Vulnerable Grey-headed flying foxes along Enoggera Creek

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The last few weeks have seen a significant increase in the size of the Grey-headed flying fox colonies along Enoggera Creek at both Riaweena Street, The Gap, and Banks Street Reserve, Ashgrove. The new arrivals are believed to have come from Victoria and New South Wales. The migration event originally commencing on the south side of Brisbane, where bottlebrush plants were in flower, with the animals moving to our area as eucalypts commenced flowering. All the city’s flying fox camps have observed an increase in numbers. The smell should be subsiding now, as mating season for this species has ended.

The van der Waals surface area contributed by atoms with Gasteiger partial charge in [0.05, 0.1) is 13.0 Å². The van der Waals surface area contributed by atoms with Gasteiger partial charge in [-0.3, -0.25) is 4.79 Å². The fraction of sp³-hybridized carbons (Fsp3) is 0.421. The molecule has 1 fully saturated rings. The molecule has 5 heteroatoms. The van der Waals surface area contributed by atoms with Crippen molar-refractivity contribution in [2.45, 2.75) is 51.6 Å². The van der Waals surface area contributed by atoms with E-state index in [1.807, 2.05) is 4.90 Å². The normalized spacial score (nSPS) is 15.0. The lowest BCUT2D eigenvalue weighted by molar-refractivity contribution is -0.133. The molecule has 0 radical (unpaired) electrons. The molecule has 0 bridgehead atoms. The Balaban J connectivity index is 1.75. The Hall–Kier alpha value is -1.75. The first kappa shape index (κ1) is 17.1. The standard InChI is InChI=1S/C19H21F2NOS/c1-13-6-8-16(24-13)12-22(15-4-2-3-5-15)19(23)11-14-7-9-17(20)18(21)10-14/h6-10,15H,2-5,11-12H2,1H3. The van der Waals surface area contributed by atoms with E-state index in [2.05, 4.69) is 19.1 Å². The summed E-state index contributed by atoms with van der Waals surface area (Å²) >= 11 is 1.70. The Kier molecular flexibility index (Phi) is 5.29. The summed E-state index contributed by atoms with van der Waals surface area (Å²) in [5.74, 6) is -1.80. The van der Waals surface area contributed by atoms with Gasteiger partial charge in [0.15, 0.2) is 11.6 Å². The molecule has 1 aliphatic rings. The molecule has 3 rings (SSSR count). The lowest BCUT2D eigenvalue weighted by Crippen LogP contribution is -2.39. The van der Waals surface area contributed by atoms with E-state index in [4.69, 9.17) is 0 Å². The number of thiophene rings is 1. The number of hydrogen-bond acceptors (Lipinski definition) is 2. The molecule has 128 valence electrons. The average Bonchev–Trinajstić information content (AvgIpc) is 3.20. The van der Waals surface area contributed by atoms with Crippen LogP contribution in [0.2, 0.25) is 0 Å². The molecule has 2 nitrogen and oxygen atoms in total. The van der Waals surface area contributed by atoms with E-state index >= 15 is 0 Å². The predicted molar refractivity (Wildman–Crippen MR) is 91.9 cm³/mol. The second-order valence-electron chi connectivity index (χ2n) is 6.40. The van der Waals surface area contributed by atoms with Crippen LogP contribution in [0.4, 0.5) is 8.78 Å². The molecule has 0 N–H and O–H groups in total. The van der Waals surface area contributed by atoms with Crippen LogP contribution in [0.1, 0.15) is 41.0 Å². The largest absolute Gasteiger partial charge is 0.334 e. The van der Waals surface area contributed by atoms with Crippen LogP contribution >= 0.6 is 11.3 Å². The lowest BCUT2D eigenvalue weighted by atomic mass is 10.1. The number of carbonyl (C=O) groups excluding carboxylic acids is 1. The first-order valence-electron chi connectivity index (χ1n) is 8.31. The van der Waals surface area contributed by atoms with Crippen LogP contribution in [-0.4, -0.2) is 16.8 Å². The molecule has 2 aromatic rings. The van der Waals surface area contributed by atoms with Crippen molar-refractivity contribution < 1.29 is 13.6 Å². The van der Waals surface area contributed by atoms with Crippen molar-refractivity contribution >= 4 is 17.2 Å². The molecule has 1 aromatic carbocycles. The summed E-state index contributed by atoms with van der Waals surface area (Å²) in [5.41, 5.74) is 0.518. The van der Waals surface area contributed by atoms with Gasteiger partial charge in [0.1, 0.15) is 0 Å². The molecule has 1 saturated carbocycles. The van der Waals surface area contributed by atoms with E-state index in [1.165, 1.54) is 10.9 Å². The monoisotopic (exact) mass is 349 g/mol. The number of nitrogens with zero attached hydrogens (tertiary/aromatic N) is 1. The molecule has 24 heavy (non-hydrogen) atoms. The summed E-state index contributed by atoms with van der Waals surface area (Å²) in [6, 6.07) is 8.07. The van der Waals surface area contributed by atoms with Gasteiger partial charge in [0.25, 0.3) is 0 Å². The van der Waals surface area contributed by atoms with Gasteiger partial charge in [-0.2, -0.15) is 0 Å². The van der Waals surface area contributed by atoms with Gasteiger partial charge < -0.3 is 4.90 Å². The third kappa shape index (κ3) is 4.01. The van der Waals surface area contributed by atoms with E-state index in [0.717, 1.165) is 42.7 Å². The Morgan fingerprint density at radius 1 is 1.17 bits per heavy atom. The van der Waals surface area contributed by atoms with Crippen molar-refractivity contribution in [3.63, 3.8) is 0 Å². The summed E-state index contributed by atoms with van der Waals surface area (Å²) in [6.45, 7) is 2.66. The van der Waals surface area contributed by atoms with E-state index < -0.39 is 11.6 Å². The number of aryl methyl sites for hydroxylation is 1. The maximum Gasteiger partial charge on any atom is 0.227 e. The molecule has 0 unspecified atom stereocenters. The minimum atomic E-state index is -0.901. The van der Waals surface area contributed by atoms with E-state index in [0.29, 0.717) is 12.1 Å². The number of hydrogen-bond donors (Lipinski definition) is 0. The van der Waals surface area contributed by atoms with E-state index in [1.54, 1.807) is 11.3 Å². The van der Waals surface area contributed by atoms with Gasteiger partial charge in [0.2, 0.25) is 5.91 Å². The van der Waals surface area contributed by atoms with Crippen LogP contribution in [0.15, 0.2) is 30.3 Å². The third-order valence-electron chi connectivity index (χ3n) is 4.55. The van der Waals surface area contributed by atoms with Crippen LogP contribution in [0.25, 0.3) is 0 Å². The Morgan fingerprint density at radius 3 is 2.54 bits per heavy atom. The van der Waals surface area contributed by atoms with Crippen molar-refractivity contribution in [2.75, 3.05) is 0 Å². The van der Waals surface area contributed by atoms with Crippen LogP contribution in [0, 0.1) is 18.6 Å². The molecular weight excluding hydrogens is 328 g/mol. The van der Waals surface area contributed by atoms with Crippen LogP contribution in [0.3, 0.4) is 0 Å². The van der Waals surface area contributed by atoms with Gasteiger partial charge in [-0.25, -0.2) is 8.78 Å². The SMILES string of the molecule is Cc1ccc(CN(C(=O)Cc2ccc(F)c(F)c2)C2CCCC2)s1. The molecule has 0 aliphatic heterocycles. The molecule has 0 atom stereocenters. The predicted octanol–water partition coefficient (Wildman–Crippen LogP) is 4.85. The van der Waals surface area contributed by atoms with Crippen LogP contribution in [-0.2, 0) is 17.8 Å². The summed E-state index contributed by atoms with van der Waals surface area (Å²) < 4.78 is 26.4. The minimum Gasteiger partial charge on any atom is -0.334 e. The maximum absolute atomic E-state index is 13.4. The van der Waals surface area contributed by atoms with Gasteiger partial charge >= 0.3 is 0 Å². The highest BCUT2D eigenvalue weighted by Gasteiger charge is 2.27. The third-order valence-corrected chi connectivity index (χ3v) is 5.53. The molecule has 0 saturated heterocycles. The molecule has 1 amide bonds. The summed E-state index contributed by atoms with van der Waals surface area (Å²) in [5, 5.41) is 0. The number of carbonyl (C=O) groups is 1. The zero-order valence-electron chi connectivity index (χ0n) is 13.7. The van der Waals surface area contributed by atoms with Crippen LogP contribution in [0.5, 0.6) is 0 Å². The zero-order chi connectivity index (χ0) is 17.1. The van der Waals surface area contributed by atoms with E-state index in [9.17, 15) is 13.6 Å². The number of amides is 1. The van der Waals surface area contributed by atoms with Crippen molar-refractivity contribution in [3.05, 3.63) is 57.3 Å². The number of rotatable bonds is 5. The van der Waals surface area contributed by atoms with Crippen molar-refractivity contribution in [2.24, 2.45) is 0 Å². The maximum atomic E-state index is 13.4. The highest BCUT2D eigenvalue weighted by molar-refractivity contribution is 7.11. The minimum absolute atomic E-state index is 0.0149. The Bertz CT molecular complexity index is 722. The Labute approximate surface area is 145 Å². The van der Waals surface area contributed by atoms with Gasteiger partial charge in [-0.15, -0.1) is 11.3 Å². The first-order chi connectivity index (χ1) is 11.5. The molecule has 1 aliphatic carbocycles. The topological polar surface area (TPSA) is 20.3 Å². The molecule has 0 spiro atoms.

Despite the large numbers present in these colonies, the Grey-headed flying fox populations are declining nationally and the species is listed as vulnerable. These animals are protected by the Commonwealth Environment Protection and Biodiversity Conservation Act 1999 due to the significant reduction in their numbers.

All flying foxes play an incredibly important role for the environment, travelling up to 50km a night, pollinating many of the native trees that form our valuable forests and spreading the seeds. The flying foxes will move between the various colonies in Brisbane.

If you see the flying foxes along Enoggera Creek being disturbed on purpose (e.g. residents trying to scare them off), please call the Brisbane City Council contact centre on 3403 8888 so that the Council’s rapid response team can follow up and visit..

If you see a bat on the ground, or on its own, then it needs assistance. Please call either RSPCA (1300 264 625) or Bat Conservation and Rescue (0488 228 134). Do not handle the bat yourself.  Further information is available at this flying-foxes link.

Grey-headed flying fox PHOTO: Ed Bennett

 

Flying foxes in River sheoak Casaurina cunninghamiana PHOTO: Ed Bennett